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Providence edges Boston U. to win first national title

by Connor Mellas / NHL.com

BOSTON -- The clock hit zero, and the Providence College Friars raced straight for their goalie, crushing junior Jon Gillies in a celebratory sea of black and white jerseys.

Gillies made 49 saves and the Friars scored two third-period goals in a 4-3 come-from-behind victory against Boston University on Saturday in the Frozen Four final at TD Garden to win their first national championship.

"He was big-time for us," Providence coach Nate Leaman said of Gillies, a third-round pick (No. 75) by the Calgary Flames at the 2012 NHL Draft. "He held the ship. It was very much like our season. He held us in there, he held us in there, he held us in there, and then we were able to kind of respond in the third period there. He was our best player tonight."

Gillies, the Frozen Four most valuable player, finished the season with a 2.01 goals-against average and .930 save percentage.

Junior forward Brandon Tanev scored the championship-winning goal with 6:17 left in the third period.

Providence scored the first goal of the Frozen Four final at 9:25 of the first period when sophomore defenseman Anthony Florentino one-timed a slap shot from just beyond the right faceoff circle past BU goalie Matt O'Connor. Florentino, a fifth-round pick (No. 143) in 2013 by the Buffalo Sabres, threaded his shot through three BU players and over O'Connor's stick.

BU took the lead when it scored the two fastest goals in NCAA tournament history.

At 12:50 of the first, BU junior forward Ahti Oksanen beat Gillies with a quick shot from the boards. Oksanen's shot somehow squeezed through what little space there was between Gillies' blocker and skate to the near post.

Four seconds later, the Terriers scored again to take a 2-1 lead. Hobey Baker Trophy winner Jack Eichel won the faceoff and skated up the middle into the heart of the Providence zone. Eichel deked left and lost the puck in the slot, but forward Danny O'Regan, a 2012 fifth-round pick (No. 138) of the San Jose Sharks, cut inside and backhanded the puck against his body and past Gillies.

"I think that's a testament to our team where they had my back 100 percent and didn't lose faith in me, thankfully," Gillies said. "I just tried to reset, especially after that second goal, kind of a weird bounce that ended up right in front of our net, and Danny O'Regan was able to put it home. Definitely after those two things, you just try to take a deep breath and refocus and remember that there's a long way till the game's end."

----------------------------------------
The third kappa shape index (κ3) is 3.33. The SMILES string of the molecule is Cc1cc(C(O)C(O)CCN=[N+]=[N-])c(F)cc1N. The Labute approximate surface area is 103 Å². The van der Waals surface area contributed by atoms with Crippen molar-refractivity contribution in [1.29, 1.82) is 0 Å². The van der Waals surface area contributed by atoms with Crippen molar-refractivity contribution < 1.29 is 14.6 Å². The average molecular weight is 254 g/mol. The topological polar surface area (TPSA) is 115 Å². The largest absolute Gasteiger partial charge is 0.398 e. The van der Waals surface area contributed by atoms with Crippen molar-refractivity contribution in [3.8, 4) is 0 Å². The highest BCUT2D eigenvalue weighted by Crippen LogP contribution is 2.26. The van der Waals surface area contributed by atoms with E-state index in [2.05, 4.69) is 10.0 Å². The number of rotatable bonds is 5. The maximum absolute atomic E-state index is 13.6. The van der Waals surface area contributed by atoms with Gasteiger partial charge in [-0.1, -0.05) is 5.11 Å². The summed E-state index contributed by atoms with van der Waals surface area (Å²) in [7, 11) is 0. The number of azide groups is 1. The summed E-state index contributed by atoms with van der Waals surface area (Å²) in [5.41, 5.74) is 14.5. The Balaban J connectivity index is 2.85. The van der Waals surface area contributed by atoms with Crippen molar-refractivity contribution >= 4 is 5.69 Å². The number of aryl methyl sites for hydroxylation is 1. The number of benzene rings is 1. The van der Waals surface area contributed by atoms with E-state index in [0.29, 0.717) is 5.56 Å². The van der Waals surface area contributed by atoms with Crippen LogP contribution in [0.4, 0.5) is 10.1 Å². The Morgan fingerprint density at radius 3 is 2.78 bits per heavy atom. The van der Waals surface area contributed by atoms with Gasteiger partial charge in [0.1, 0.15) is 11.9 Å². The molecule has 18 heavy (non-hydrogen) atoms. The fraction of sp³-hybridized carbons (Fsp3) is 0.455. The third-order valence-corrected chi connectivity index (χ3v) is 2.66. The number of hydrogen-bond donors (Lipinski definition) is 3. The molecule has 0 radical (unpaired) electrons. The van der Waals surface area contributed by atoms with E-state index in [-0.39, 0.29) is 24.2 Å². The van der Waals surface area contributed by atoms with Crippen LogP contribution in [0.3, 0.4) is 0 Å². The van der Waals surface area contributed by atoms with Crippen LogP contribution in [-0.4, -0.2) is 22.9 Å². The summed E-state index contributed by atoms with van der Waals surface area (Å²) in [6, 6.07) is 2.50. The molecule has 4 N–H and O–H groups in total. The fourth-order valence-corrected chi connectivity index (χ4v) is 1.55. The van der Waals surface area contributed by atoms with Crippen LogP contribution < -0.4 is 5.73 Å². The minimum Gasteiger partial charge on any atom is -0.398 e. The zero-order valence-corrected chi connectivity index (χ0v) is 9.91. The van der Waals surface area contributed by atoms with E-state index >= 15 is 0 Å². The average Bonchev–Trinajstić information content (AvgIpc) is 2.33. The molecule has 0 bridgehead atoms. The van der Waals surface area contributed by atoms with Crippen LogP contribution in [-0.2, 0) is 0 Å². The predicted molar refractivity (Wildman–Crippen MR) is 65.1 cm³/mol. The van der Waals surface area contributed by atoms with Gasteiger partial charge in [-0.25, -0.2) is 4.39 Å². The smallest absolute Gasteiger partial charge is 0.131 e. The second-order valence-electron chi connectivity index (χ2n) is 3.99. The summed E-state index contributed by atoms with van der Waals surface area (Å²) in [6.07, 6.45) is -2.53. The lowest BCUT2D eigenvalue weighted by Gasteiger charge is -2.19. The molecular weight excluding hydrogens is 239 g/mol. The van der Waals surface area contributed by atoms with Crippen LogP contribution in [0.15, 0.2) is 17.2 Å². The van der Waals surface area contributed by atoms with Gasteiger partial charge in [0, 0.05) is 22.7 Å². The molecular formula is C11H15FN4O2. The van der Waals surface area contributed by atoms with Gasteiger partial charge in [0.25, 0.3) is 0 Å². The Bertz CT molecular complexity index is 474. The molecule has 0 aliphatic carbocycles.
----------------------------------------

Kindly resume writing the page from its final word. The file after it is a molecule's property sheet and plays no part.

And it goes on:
Providence tied it 4:20 into the second period when Mark Jankowski, a first-round pick (No. 21) by the Calgary Flames in 2012, hit the back of the net with a quick shot. Trevor Mingoia, whose 15 goals tied for the Friars lead, drew O'Connor to the left side of the crease before dishing a backhand pass across the slot to Jankowski.

The Terriers went back in front at 11:36 of the second. Senior alternate captain Cason Hohmann gathered a rebound off the faceoff draw and swung across the crease, stretching his stick to the right and sliding the puck past Gillies. Oksanen had the assist, and BU took a 3-2 lead and a 40-23 shot advantage into the third period.

Providence came roaring back in the third, outshooting BU 20-12, and got some luck at 11:24 to draw even. Junior defenseman Tom Parisi lofted a high, seemingly innocuous shot from the red line. It appeared O'Connor had the puck secured in his glove, but he began swinging his head side to side, looking for the puck. As O'Connor panicked, the puck dropped out of his glove, through his legs and into the net.

"As a goalie, you feel for a bounce like that," Gillies said. "You've been there, so you know the bottomless feeling that it presents."

O'Connor seemed rattled by the game-tying goal, and at 13:43, Tanev picked the puck off the dot, snaked into the slot, and put a wrist shot past O'Connor for the game-winner.

"It was just a heck of a faceoff call by [assistant coach Steve Miller] there, and Kevin Rooney did a great job to win that back for me," Tanev said. "Steve McParland boxed the guys out, and I was fortunate enough to pick the puck up and get off a clean shot, and it happened to go over O'Connor's shoulder."

After pulling O'Connor for the extra attacker, the Terriers threw everything they had at the Friars. With a minute left, Gillies made a diving save to rob Hohmann.

Gillies and Providence held on to win the first national title in the program's history.

"I can tell you in Rhode Island, I have a 5?????????year?????????old and a 2?????????1/2?????????year?????????old and a 1?????????year?????????old, and we play knee hockey just about every night, and the frustrating thing with me is they all want to be Jon Gillies," Leaman said. "I don't want a goalie. And you see that, you see that around the rinks. You see so many kids, they're like, 'I want to be Jon Gillies, I want to be Jon Gillies.'"

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